Lotus goes racing green

CELIA WIGG Norfolk sports car manufacturer Lotus is planning a wind farm in the centre of its test track to supply all its electricity needs.


NORFOLK sports car manufacturer Lotus is planning a wind farm in the centre of its test track to supply all its electricity needs.

The company has joined forces with green energy company Ecotricity in a drive to minimise its carbon emissions, and help combat global warming, by producing renewable power on site.

Lotus has carried out extensive assessment of its premises at Hethel, demonstrating the potential for a wind park comprising three turbines with the capacity to generate six megawatts, which is enough electricity to supply about 5,000 homes.

Ecotricity has now submitted a request to South Norfolk Council for a “scoping opinion” which is the next stage in progressing the development. It will seek the views and advice of all statutory bodies concerned.

The turbines could provide up to 100pc of Lotus's electricity needs including the manufacturing facility, assembly halls, paint and composite shops, engine testing, computer aided design and analysis tools, and project and administration offices. Excess power can be used by local residents.

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Dale Vince, founder of Ecotricity, said: “This is an exciting project and I'm delighted that Lotus is taking its responsibility to the environment so seriously. There are many myths about what it takes for a business to become truly green, and the Lotus wind turbine project will be an important example for other organisations.”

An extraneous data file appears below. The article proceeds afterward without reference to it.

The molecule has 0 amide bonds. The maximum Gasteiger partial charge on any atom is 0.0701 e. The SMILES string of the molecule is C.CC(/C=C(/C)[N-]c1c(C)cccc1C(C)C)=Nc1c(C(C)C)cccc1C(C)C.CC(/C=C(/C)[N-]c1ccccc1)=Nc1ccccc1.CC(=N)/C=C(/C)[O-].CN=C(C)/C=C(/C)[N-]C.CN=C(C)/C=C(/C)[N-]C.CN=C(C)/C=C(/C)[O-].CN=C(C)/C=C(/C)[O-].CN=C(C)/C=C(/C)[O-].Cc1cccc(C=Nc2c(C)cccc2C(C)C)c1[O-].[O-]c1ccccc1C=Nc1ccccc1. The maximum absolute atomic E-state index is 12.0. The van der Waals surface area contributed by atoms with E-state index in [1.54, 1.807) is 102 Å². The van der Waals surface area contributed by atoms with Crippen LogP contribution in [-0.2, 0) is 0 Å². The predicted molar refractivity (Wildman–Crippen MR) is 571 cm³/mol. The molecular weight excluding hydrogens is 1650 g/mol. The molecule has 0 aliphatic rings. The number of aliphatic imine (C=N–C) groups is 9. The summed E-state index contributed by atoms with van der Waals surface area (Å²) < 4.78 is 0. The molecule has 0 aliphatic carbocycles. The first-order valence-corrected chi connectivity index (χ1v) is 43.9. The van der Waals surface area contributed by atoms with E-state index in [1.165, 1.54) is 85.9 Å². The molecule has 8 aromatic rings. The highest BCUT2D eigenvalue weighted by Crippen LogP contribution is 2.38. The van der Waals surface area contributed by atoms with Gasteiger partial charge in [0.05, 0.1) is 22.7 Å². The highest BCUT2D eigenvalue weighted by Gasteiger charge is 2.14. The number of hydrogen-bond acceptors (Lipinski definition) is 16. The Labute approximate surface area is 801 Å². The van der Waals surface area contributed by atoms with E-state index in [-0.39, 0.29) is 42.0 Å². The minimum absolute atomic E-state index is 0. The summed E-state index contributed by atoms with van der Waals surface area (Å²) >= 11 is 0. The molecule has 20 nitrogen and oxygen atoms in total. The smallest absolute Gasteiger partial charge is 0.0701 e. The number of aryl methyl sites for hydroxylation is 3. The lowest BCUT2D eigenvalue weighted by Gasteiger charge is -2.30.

Lotus already has an extensive and diverse portfolio of green technologies. The company has developed the bio-ethanol powered Lotus Exige 265E, and conducted extensive research into compressed natural gas powered cars and hybrid technology. It is also working with a number of clients worldwide to engineer advanced electric vehicles.

Mike Kimberley, chief executive officer of Group Lotus plc, said: “Lotus is globally recognised as a pioneer in vehicle technology and is now working worldwide in environmental and green transport research. By sourcing our electricity needs for our Hethel headquarters in Norfolk from these wind turbines, we can contribute to reducing our corporate CO2 emissions dramatically.”

The turbines are likely to be about 120m high, and would be sited on the grassed area in the centre of the track.

Bracon Ash and Hethel Parish Council discussed the scheme on Monday, and chairman Colin Rudd said the first impressions were “cautiously favourable”.

“There were concerns about the noise and, yes that's three turbines but we don't want 10, and there were queries about what benefits could be for the local community. Lotus have agreed to attend our open meeting on May 10 to talk to people about what's happening,” he said.